06 – Habitual bipedalism—Laetoli and Lucy
3.6 million years ago
Taking a step feels like a simple, automatic process, but in fact, our steps involve a series of mechanical shifts. The most important of these phases are the first and the last, the heel strike and the toe-off. When chimpanzees or other occasional bipeds walk upright, they do not move their weight across the foot as we do. A preserved set of footprints called the Laetoli footprints shows that hominins (most likely Australopithecus afarensis) walked using both heel strike and toe-off phases, indicating a mechanical adaptation towards permanent bipedalism. We see evidence of obligate bipedalism in the skeleton of Lucy as well: Her pelvis is broad, and the attachments for her gluteal muscles indicate that she was capable of hip abduction, a stabilizing condition that makes bipedal striding smoother and more efficient. Her knee joint also showed the increased articular surface for load bearing.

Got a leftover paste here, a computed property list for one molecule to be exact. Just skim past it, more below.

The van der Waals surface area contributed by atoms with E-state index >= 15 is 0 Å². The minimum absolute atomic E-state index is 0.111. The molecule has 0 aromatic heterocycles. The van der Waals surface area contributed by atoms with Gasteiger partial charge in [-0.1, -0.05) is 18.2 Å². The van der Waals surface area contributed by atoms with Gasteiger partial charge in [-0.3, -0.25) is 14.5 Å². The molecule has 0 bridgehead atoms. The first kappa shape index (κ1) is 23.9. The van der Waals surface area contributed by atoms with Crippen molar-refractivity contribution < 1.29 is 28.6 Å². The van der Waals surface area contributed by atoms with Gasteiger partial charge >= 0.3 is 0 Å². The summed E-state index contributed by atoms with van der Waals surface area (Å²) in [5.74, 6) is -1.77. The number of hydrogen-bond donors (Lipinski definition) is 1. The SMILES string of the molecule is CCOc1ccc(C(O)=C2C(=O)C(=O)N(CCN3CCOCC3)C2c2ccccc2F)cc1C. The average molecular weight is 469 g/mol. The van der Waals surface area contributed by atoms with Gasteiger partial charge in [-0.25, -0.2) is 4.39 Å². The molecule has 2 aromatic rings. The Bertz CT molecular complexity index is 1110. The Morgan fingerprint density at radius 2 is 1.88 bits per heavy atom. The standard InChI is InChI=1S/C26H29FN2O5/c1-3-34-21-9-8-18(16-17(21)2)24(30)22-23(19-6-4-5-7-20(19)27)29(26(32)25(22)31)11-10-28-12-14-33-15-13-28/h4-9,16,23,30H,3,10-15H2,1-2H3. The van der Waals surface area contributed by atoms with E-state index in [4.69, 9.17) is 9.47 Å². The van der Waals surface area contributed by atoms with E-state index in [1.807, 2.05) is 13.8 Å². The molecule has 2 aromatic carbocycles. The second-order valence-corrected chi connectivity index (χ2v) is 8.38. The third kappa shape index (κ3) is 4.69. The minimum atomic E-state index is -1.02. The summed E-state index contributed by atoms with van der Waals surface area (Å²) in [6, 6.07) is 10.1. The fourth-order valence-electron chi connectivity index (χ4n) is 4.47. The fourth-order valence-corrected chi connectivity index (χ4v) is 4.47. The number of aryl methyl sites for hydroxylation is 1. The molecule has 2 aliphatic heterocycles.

Image courtesy ASU Institute of Human Origins.
Environmental and Climate Changes
Continued aridity, enhanced seasonality—Loss of forests and savanna expansion 4.4 Ma
Australopithecus afarensis 3.9 to 2.9 Ma